Pug
A fawn-colored pug, the most common coloring
OriginChina[1]
Kennel club standards
China Kennel Union standard
Fédération Cynologique Internationale standard
Dog (domestic dog)

The Pug is a breed of dog originally from China, with physically distinctive features of a wrinkly, short-muzzled face, and curled tail. The breed has a fine, glossy coat that comes in a variety of colors, most often fawn (light brown) or black, and a compact, square body with well developed and thick muscles all over the body.

Pugs were brought from China to Europe in the sixteenth century and were popularized in Western Europe by the House of Orange of the Netherlands, and the House of Stuart.[2] In the United Kingdom, in the nineteenth century, Queen Victoria developed a passion for pugs which she passed on to other members of the royal family.

Pugs are known for being sociable and gentle companion dogs.[3] The American Kennel Club describes the breed's personality as "even-tempered and charming".[4] Pugs remain popular into the twenty-first century, with some famous celebrity owners. Pugs are susceptible to various health issues due to their bred traits.[5]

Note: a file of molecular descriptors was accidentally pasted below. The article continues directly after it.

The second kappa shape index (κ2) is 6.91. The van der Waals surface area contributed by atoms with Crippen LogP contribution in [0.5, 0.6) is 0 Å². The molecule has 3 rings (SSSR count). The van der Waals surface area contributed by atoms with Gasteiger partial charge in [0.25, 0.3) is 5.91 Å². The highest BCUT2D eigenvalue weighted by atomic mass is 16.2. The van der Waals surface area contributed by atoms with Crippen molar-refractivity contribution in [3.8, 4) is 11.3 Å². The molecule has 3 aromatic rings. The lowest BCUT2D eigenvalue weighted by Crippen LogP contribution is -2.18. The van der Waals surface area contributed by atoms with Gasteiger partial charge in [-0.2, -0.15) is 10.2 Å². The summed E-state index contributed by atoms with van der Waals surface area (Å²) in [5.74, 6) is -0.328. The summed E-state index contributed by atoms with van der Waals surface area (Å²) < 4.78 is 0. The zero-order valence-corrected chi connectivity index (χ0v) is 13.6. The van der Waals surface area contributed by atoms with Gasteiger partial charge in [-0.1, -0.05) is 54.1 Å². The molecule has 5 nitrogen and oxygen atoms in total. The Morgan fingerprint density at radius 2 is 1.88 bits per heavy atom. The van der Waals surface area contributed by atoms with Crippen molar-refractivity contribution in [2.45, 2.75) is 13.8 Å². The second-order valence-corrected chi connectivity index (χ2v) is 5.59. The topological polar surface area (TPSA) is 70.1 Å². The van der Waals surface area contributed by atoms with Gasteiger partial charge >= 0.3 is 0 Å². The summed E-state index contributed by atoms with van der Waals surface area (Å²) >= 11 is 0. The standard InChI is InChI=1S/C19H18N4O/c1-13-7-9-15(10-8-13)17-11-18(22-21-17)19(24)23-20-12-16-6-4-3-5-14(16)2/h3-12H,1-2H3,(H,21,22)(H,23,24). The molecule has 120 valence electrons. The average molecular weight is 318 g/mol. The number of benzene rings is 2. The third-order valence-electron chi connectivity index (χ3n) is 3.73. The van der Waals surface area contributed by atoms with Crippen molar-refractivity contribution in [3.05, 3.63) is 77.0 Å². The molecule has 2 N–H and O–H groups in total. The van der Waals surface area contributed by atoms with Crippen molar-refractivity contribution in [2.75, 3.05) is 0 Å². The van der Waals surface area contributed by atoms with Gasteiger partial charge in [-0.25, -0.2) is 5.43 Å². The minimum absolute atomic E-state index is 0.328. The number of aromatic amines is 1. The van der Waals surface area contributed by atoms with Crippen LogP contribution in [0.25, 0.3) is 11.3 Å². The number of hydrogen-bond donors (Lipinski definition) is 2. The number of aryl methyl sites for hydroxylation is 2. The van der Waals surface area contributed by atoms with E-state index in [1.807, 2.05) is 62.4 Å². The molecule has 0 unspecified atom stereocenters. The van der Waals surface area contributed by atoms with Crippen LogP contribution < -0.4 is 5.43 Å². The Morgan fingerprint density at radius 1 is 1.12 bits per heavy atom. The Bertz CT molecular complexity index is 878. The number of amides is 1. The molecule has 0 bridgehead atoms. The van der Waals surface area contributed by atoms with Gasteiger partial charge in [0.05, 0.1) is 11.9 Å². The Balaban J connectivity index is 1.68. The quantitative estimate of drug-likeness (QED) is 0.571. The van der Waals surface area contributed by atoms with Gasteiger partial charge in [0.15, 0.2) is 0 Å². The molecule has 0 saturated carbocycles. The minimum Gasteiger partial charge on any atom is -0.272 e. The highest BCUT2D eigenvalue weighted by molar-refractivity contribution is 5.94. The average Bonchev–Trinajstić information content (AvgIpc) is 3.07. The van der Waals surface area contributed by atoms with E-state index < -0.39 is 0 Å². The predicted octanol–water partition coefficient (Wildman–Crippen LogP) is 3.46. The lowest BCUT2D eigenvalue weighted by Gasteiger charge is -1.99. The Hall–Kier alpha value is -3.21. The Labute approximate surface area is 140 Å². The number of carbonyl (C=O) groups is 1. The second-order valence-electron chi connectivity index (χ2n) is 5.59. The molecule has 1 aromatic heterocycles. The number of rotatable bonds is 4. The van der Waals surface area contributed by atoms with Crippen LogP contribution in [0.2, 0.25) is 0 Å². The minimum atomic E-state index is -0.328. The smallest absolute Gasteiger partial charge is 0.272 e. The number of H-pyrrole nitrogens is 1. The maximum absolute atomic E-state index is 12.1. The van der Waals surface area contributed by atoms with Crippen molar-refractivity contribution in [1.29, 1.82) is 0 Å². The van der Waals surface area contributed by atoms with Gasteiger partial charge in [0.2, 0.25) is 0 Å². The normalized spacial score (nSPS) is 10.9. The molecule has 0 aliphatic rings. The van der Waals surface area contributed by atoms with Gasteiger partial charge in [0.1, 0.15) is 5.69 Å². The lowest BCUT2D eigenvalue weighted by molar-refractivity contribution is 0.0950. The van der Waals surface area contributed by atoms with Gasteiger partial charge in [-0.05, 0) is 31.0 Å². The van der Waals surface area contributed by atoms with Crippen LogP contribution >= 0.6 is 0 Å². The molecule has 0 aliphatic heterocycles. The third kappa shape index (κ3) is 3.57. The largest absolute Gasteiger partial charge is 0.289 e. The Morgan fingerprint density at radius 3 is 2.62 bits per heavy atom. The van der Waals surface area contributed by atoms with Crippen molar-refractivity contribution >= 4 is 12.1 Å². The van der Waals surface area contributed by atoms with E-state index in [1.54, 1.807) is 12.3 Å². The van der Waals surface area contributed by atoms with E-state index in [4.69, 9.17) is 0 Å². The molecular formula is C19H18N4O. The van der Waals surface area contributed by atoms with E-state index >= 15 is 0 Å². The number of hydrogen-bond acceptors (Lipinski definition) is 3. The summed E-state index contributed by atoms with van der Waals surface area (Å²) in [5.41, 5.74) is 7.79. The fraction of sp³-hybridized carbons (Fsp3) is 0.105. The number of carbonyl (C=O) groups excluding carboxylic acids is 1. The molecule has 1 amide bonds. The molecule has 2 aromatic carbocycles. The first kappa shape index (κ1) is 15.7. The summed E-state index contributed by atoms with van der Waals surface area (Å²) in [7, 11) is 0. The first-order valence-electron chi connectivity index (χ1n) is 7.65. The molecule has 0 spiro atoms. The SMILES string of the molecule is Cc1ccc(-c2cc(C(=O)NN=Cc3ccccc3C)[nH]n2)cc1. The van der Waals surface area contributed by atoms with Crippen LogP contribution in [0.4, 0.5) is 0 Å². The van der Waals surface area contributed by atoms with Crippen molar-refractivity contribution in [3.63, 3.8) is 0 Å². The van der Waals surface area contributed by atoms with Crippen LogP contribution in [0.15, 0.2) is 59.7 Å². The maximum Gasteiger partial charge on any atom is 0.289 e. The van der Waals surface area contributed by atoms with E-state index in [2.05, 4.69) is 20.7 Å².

Etymology

The Oxford English Dictionary has the word 'pug' as in the dog breed being descended from the meaning of 'A dwarf animal, an imp, etc.'. Since the late 16th century the term 'pug' has been used in English to describe squirrels, hares, foxes, ferret, salmon, sheep, and monkeys. The first attestation of 'Pug-dog' is in 1749. The OED also notes it may be related to a now obsolete term of endearment for a person or animal.[6]